Smooth muscle is an involuntary non- striated muscle, so-called because it has no sarcomeres and therefore no striations (''bands'' or ''stripes''). It is divided into two subgroups, single-unit and multiunit smooth muscle. Within single-unit muscle, the whole bundle or sheet of smooth muscle cells contracts as a syncytium. Smooth muscle is found in the walls of hollow organs, including the stomach, intestines, bladder and uterus; in the walls of passageways, such as blood, and lymph vessels, and in the tracts of the respiratory, urinary, and reproductive systems. In the eyes, the ciliary muscles, a type of smooth muscle, dilate and contract the iris and alter the shape of the lens. In the skin, smooth muscle cells such as those of the arrector pili cause hair to stand erect in response to cold temperature or fear. Structure Gross anatomy Smooth muscle is grouped into two types: single-unit smooth muscle, also known as visceral smooth muscle, and multiunit ...
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Tunica Media
The tunica media (New Latin "middle coat"), or media for short, is the middle tunica (layer) of an artery or vein. It lies between the tunica intima on the inside and the tunica externa on the outside. Artery Tunica media is made up of smooth muscle cells, elastic tissue and collagen. It lies between the tunica intima on the inside and the tunica externa on the outside. The middle coat (tunica media) is distinguished from the inner (tunica intima) by its color and by the transverse arrangement of its fibers. * In the ''smaller arteries'' it consists principally of smooth muscle fibers in fine bundles, arranged in lamellæ and disposed circularly around the vessel. These lamellæ vary in number according to the size of the vessel; the smallest arteries having only a single layer, and those slightly larger three or four layers - up to a maximum of six layers. It is to this coat that the thickness of the wall of the artery is mainly due. * In the ''larger arteries'', as the ...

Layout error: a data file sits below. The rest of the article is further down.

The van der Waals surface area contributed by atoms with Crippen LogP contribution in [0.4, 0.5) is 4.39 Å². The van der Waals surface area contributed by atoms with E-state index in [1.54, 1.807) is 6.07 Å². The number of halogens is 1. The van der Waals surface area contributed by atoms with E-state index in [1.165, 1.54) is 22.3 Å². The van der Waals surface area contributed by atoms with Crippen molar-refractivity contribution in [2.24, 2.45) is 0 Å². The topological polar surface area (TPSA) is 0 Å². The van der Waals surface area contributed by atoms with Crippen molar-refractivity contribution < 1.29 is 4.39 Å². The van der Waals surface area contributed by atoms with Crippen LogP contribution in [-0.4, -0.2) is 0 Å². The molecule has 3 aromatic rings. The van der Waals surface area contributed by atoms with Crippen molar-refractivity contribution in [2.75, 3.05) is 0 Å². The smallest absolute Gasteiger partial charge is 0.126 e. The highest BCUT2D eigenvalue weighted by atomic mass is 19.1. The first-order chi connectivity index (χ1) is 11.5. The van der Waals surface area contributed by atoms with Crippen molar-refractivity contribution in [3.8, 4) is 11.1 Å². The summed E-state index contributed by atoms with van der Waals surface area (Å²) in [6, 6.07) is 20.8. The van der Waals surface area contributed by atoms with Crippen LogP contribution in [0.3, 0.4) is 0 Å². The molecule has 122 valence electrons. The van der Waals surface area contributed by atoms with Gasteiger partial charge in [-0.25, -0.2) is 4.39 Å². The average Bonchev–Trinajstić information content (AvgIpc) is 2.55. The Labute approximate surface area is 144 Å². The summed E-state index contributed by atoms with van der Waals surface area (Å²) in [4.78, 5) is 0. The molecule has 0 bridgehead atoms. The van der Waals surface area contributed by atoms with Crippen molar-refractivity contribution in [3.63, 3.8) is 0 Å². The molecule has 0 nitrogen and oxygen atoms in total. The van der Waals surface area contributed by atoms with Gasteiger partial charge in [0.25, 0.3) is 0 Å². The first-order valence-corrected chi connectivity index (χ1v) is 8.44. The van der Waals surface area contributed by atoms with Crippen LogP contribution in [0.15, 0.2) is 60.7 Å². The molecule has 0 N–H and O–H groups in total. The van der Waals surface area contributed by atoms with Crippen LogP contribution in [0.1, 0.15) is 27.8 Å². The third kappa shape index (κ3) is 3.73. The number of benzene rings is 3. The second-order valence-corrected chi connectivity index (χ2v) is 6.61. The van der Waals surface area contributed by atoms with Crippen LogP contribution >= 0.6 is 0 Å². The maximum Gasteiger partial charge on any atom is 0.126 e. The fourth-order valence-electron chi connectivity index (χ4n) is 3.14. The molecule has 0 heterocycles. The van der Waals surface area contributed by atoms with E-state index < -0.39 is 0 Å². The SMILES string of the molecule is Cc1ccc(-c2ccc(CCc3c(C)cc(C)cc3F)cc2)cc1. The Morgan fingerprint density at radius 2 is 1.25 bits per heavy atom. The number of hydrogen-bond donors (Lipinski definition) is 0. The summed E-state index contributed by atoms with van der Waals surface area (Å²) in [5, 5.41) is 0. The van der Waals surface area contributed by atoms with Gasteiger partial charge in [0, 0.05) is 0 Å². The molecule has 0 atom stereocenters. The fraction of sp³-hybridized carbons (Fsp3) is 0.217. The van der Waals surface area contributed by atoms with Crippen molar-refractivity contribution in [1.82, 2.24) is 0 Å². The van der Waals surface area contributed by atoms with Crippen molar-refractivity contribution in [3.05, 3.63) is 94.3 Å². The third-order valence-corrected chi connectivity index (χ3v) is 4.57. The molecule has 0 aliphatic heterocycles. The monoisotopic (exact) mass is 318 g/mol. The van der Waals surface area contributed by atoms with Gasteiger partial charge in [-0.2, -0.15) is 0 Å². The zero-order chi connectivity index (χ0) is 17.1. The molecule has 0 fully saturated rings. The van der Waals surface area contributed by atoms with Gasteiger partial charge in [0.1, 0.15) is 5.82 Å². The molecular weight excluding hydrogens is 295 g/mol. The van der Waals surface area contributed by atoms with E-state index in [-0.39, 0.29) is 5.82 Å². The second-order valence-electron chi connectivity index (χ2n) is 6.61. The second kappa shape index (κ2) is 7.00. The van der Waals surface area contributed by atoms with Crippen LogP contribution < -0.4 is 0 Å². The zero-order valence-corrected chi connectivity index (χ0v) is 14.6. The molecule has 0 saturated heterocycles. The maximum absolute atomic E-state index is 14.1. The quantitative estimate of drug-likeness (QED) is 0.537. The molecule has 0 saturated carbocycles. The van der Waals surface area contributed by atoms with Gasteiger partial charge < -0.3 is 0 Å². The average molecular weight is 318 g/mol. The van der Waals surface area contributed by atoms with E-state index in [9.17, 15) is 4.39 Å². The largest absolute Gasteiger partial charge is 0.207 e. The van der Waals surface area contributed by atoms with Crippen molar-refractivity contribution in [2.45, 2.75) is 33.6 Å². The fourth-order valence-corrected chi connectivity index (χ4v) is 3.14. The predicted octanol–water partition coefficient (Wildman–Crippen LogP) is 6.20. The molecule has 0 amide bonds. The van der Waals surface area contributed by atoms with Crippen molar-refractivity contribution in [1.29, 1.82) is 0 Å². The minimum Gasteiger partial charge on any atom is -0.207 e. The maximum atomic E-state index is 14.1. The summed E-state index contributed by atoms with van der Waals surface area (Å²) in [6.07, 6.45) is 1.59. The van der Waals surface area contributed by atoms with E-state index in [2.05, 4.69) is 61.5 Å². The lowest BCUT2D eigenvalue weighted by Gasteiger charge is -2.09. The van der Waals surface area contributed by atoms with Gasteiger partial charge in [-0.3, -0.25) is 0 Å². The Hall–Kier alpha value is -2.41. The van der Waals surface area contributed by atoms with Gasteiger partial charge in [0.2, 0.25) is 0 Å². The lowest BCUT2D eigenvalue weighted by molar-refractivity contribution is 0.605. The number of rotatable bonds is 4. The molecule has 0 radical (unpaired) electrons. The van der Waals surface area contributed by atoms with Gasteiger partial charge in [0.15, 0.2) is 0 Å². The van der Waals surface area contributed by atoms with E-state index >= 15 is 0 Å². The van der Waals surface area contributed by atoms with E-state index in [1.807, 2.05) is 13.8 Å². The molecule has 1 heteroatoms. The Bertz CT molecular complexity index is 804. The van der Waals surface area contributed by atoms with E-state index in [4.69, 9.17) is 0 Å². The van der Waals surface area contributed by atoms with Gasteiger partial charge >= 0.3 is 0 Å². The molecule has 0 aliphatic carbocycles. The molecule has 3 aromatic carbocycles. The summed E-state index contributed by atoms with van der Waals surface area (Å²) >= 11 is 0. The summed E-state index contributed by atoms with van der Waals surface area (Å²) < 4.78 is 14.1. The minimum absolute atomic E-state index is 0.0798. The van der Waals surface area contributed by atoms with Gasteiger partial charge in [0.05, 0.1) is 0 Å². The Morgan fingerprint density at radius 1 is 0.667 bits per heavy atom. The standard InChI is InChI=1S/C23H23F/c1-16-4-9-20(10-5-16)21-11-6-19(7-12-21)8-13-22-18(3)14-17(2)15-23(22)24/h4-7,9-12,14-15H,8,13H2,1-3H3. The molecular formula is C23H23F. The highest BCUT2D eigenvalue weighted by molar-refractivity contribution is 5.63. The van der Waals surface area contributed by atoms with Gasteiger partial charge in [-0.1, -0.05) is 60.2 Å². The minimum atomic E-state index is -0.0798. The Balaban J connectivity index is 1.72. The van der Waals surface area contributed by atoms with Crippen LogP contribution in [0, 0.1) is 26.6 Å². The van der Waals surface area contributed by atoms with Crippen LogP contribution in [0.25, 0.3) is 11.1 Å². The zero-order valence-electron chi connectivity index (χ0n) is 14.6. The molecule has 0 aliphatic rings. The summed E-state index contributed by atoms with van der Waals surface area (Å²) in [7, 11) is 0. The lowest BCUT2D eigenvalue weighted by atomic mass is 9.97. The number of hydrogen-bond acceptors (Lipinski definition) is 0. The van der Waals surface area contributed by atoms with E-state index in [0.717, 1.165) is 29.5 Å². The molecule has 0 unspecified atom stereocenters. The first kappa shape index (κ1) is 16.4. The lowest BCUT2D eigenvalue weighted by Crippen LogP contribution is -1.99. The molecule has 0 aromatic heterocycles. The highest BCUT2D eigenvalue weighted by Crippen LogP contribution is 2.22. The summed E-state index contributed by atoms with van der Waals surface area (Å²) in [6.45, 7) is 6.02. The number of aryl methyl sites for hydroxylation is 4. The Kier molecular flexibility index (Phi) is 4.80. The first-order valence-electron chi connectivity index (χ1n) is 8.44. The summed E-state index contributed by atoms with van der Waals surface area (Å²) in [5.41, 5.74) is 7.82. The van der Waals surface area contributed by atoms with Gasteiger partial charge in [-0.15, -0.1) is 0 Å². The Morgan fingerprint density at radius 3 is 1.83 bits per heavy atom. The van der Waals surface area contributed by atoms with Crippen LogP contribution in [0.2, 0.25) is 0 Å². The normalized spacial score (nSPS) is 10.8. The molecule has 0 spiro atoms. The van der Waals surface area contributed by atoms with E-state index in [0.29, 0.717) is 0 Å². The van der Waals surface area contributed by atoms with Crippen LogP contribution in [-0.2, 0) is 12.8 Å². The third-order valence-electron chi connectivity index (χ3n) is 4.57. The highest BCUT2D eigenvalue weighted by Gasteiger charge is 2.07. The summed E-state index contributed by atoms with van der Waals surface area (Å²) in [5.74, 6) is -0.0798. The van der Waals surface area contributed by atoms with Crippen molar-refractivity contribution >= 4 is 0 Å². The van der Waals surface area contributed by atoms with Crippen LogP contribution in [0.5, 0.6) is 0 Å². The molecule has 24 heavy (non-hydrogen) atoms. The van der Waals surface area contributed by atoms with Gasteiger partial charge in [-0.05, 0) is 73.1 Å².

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Vasa Vasorum